New work: Bird prints

A3 Limited Edition Wren Giclee Print (c) Ella Johnston

I’ve recently launched a whole new collection of illustrated bird prints now available on my Etsy and Folksy shops.

A3 Limited Edition Wren Giclee Print (c) Ella JohnstonI really enjoyed drawing this wren – I created it using new uni-pin sepia pigment ink pens on watercolour paper. This delicate avian illustration is then scanned and printed as a fine art print on archival paper ensuring that it will last a lifetime.A3 Limited Edition Peacock Giclee Print (c) Ella JohnstonI originally created the watercolour and ink Peacock artwork for an exhibition. The artwork showcases vivid blue, pea green and violet watercolour washes combined with shimmery golden POSCA pen washes. I then overlaid the painting with pigment ink pen.
A3 Limited Edition Peacock Giclee Print (c) Ella JohnstonMy golden plover drawing was originally created for the book The Migrant Waders, published by Dunlin Press. It was one of my favourite illustrations and I love looking at it, so I had to turn it into a print. Again this is printed on high quality archival paper so it will last a lifetime.
A4 Limited Edition Golden Plover Giclee Print (c) Ella Johnston
A4 Limited Edition Golden Plover Giclee Print (c) Ella JohnstonGolden Plover illustration work in progress (c) Ella Johnston

Drawing of the week, Stone Curlew

Stone Curlew illustration (c) Ella Johnston

This stone curlew looks so grumpy I had to make him my drawing of the week.

I became fascinated with Stone Curlews after watching Springwatch a few years back where one was brooding her chicks – I was rooting for the whole family.

They are quite rare in the UK, visiting occasionally in areas such as Norfolk and Wiltshire. They are not related to our long-billed friends the curlew,  but they do have a similar call hence the name. See that big yellow eye? That’s because this fella is mainly active at night and that peeper helps him see in the dark.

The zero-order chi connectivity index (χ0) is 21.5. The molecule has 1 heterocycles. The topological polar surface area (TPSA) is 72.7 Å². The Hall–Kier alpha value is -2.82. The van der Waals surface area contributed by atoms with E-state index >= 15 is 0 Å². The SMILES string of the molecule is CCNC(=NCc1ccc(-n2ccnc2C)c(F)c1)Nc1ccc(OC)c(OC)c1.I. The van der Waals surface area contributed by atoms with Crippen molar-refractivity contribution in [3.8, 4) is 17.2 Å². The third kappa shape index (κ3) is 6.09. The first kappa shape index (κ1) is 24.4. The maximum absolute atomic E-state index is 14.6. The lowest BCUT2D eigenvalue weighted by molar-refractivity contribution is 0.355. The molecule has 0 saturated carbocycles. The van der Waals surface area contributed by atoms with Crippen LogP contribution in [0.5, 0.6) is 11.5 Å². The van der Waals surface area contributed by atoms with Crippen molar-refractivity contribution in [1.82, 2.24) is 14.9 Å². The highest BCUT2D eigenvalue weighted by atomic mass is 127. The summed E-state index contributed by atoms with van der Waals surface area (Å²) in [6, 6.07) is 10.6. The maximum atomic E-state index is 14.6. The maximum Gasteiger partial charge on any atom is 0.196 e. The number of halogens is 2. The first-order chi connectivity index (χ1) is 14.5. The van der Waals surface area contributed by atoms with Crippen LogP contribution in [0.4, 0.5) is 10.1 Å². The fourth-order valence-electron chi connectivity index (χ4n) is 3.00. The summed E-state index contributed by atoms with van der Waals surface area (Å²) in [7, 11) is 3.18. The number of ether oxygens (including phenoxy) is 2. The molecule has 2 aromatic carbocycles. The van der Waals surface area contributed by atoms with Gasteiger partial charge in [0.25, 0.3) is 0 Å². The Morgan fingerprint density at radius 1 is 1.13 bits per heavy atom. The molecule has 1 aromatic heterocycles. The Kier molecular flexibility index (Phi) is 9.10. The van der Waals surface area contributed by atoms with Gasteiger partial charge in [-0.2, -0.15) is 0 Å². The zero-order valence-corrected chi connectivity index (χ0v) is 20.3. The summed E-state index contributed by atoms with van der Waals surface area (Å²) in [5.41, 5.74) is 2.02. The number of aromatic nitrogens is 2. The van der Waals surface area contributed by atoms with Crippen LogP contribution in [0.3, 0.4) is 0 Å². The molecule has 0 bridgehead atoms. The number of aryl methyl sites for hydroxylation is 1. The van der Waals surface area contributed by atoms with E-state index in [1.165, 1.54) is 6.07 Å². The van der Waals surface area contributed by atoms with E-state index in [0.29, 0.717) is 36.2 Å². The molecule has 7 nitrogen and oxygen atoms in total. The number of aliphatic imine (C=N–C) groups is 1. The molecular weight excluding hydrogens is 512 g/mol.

As usual I created this illustration using watercolour and ink with a combination of broad and fine tips to capture the variation in texture. I wanted to keep the bird drawing quite scruffy, depicting him as if he’d just been discovered foraging among the rocks and stones.

Bird of the Fortnight wc 25.04.16: The Sparrow

Sparrow black and white sketch, Ella Johnston ellasplace.co.uk

For ages now Dr B has been on at me to draw a sparrow; “People love them, I love them. I think they’ll be really popular.” So to please the man I love, this fortnight I’ve done some black and white sketches of these chestnut coloured creatures.
Black and white sparrow drawing, Ella Johnston. ellasplace.co.uk

Although I grew up slap bang in the middle of London, our flat was next to a park that used to be full of sparrows when I was little kid. But, by the time I left home in the mid 1990s there wasn’t a sparrow in sight. This wasn’t because I simply wasn’t noticing them anymore but there has been a decline the UK sparrow population. It has been estimated that they have dropped by 71 per cent between 1977 and 2008 with substantial declines in both rural and urban populations. They now have RSPB red status; red is the highest conservation priority, with species needing urgent action.

Black and white sparrow drawing, Ella Johnston. ellasplace.co.uk

It seems that where I live now didn’t get this memo. Wivenhoe is full of them and you can’t pass a hedgerow, gate post or indeed our local train station without hearing them tweeting away. It’s quite a comforting sound and creates quite a quaint atmosphere while you’re waiting for your train or taking a stroll around the ‘village’. So it’s only fitting they be the subject of illustration.

Check in later on this week to see more worked-up colour sparrow portraits.